The proposal furthermore introduces various new exceptions to copyright, all of which have been made subject to certain safeguards intended to protect rightsholder interests.
These include an exception for the purposes of preservation which will allow cultural heritage institutions such as libraries and archives to make copies of works within their repositories, in order to be able to preserve our collective cultural heritage for posterity’s sake.
Such institutions will also be able to make out-of-commerce works available to the public for non-commercial purposes through licences issued by collective management organisations or under a new exception to copyright.
A further exception has been introduced in relation to text and data mining for the purpose of scientific research. This will permit researchers to make copies of vast amounts of protected works (such as scientific papers) for analytical purposes - to discover patterns, trends and other useful indicators which will facilitate medical and technological advances.
The existing exception related to illustration for teaching has been extended to cross-border teaching to facilitate distance learning. Works which are intended primarily for the educational market, such as textbooks, have been excluded from the scope of this exception to safeguard the livelihood of those active within this creative sector.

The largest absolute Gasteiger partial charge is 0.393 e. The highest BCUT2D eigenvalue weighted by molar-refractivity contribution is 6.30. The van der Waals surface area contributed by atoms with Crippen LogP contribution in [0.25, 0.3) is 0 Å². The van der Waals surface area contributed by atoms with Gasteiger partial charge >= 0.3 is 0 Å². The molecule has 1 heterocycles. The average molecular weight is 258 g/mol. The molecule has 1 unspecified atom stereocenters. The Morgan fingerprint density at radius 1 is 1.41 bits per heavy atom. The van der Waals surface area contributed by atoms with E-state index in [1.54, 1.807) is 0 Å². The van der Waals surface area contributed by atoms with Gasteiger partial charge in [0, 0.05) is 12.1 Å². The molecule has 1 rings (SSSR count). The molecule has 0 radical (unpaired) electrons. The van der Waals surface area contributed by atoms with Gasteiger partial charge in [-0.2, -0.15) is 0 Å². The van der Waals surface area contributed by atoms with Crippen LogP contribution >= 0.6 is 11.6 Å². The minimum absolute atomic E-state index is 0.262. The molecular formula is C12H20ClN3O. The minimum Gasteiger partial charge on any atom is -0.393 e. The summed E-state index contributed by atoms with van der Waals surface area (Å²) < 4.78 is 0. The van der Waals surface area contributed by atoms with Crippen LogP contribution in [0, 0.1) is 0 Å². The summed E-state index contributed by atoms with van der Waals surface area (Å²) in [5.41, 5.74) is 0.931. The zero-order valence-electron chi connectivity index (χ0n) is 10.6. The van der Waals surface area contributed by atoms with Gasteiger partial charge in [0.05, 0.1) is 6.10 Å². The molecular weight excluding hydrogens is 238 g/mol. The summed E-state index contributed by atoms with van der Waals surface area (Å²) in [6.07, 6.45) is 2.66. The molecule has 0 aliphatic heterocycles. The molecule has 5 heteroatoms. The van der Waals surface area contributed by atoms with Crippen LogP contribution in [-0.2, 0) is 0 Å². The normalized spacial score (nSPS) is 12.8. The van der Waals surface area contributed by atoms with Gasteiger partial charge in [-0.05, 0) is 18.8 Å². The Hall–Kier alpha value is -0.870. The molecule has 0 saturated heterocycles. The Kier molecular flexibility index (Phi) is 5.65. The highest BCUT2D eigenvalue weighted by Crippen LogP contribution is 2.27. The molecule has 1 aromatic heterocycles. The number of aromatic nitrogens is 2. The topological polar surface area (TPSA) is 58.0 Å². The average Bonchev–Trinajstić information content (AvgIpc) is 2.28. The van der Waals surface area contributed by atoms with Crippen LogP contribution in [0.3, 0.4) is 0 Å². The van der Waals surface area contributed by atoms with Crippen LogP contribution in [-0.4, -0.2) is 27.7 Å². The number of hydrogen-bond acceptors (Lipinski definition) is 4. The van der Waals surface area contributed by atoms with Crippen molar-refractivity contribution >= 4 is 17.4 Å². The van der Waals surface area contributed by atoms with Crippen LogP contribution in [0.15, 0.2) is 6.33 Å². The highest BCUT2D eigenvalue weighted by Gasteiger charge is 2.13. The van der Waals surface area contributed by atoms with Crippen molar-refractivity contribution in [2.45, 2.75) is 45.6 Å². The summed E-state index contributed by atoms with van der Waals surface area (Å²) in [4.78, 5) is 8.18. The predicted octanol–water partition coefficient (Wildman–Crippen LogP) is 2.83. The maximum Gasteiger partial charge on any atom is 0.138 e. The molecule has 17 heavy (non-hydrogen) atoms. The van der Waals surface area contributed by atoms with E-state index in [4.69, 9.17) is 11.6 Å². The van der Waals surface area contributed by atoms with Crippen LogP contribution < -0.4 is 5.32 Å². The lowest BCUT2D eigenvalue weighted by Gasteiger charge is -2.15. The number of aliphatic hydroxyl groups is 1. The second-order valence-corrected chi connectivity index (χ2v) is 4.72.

Moreover, the proposal will introduce a neighbouring right for press publishers, effectively placing them on par with analogous actors in the creative landscape such as music producers. This will allow press publishers to assert their rights over their publications independently of the authors of the works contained therein.
Another salient feature of the bill is a significant overhaul of the Copyright Board’s composition and functions. It is being proposed that the board is appointed by entities which are active within the creative landscape, such as rightsholder and consumer organisations, rather than the government of the day. The bill furthermore seeks to establish the Board as an alternative decision-making forum for the resolution of copyright-related issues.
A novel concept being proposed in our jurisdiction is the ability of board members to attach a separate opinion, concurring with or dissenting from the board’s majority decision; a procedure which has been drawn from the European Court of Human Rights.
Should the proposed act be adopted in its entirety, it will serve to restore balance within the cultural landscape, by ensuring that all actors within the creation chain are adequately compensated for their efforts.
It will furthermore serve to establish a level playing field in content dissemination, by ensuring that all content made available by online platforms is appropriately licensed, while also safeguarding the interests of users and consumers.
Timothy Spiteri is a lawyer practising with Muscat Mizzi Advocates.